The Australian jobs market remains in good shape. Employment rose 50,100 in April after falling 31,200 in March and rising 71,700 in February. In the first four months of 2013, employment has risen by 102,900 or an average of just under 26,000 per month. The unemployment rate edged down to 5.5 per cent, from 5.6 per cent, in April but remains 0.5 per cent above the level of a year earlier.
With the ANZ job advertisement series edging lower and the employment intention plans in the NAB and Dun and Bradstreet surveys of business also underwhelming, it remains likely that labour market conditions will remain problematic for a little longer. By that, I mean the unemployment rate is likely to stay a little higher than desirable, which is why the Reserve Bank has no fear in setting monetary policy on an expansionary path. Monthly volatility aside, there remains a risk that in the months ahead the unemployment rate will creep a little higher.
In terms of some specifics, in April, there were 34,400 full-time jobs created, while part-time employment jumped 15,700. In the 12 months to April, there has been an increase of 164,100 jobs, of which 96,200 were full-time and 68,000 were part-time. Aggregate hours worked rose 0.7 per cent in April to be 0.8 per cent above the level a year ago.
The labour force data fit the general theme of recent economic news. The economy is doing well in real terms, with growth strong enough to be generating decent levels of employment, containing the rise in the unemployment rate. Some parts of the economy are going through a bit of a cyclical downturn but others, it is clear, remain buoyant.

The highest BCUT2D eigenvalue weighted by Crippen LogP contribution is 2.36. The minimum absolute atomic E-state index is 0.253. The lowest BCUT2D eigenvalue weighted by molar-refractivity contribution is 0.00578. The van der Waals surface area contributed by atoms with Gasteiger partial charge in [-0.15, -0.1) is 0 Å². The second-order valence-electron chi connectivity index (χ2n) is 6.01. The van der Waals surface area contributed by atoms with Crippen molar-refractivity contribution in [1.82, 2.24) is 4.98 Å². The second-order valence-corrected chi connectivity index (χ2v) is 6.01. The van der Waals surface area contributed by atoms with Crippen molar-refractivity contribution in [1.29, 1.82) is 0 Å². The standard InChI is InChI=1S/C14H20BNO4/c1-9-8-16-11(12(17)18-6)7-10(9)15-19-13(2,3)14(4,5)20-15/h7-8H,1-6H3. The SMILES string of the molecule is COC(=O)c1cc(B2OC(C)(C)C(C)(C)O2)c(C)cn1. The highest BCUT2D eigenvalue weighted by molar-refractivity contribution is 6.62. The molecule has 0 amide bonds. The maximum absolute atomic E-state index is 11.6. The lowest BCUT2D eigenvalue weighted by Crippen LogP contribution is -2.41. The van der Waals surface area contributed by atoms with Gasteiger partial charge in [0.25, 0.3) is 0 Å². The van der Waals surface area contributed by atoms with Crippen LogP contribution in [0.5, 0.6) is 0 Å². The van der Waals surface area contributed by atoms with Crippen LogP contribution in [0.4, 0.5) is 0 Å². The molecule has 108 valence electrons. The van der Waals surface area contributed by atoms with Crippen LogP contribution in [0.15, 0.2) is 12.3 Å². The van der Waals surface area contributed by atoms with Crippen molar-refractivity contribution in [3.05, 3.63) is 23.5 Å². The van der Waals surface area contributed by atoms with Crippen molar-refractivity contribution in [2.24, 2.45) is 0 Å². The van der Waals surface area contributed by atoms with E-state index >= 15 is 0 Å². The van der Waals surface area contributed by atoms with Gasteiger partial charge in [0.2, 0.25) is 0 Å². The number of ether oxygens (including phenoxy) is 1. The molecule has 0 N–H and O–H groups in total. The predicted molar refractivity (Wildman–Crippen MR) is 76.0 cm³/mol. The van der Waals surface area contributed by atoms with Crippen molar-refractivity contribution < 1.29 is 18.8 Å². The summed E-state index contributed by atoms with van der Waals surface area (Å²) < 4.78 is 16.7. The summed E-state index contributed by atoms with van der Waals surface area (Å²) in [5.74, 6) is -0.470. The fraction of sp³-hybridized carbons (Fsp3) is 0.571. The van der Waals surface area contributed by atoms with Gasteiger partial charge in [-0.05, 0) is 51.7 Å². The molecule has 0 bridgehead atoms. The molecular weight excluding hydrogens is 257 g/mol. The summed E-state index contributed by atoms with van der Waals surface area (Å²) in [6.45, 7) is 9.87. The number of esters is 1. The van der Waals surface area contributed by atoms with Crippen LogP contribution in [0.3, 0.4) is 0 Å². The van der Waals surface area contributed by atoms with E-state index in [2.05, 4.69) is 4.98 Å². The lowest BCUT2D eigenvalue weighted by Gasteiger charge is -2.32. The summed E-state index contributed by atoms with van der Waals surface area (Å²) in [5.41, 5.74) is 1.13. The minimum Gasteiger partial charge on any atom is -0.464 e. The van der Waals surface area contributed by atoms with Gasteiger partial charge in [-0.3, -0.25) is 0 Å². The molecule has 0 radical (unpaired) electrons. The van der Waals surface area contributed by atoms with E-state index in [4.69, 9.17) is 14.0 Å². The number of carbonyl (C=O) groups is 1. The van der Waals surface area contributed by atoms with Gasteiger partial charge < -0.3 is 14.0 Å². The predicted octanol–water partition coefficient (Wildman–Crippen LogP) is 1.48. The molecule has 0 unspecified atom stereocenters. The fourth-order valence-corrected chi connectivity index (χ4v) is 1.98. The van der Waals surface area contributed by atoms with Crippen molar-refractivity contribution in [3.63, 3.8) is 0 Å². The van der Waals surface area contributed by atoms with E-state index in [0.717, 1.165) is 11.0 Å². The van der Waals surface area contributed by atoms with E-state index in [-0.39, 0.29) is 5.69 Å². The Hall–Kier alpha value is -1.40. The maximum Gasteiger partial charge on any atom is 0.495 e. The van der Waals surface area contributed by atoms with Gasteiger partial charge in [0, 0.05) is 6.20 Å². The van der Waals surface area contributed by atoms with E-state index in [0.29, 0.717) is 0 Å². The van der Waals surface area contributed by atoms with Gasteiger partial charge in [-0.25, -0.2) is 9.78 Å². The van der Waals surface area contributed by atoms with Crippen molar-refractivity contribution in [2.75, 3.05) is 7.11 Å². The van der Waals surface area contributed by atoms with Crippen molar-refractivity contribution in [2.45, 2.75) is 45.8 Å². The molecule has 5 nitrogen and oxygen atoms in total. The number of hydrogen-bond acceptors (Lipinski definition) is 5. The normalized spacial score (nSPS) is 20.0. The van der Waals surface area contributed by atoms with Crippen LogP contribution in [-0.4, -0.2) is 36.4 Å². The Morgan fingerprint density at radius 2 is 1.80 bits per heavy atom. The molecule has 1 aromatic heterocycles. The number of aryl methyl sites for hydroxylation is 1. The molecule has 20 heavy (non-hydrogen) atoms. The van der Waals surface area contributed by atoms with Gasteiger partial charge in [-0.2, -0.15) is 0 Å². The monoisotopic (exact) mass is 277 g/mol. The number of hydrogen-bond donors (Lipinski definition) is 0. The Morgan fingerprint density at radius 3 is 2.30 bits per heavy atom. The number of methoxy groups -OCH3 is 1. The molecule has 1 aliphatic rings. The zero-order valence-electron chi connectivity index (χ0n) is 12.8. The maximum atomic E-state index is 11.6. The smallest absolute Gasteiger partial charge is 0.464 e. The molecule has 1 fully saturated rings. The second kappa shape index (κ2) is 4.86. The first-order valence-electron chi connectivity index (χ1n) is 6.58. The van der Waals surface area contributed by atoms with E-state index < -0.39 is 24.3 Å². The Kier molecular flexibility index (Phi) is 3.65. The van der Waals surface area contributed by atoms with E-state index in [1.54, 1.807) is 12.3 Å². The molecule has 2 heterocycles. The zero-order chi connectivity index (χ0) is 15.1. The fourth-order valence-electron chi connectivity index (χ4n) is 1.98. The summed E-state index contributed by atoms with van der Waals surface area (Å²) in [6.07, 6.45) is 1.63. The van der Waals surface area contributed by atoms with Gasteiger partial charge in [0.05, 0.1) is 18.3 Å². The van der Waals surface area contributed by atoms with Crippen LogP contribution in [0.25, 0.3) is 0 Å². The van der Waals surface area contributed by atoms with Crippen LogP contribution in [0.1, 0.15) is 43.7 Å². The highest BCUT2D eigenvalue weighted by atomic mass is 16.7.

The action plan, or hope from policymakers, is that as the mining investment boom tapers off, the focus of activity goes to the domestic economy including construction, services and retail spending.
The fact that the Reserve Bank has cut interest rates aggressively and that these lower borrowing costs are flowing on to the household and business sectors should ensure more favourable economic and labour market conditions in the medium term.
Against this remains the heavy weight of sluggish global economic conditions, softening commodity prices (and the terms of trade) and the persistently high and overvalued Australian dollar (see today's New pressures for the almighty Australian dollar, May 9). These are unlikely to change soon and still are cause for concern for policymakers.
While the job numbers make a June rate cut unlikely, the low inflation climate will leave the door open for lower rates in the months ahead. But with the trend rise in the unemployment rate reasonably well contained – for now, at least – the Reserve Bank may want to wait many months before adjusting rates any lower.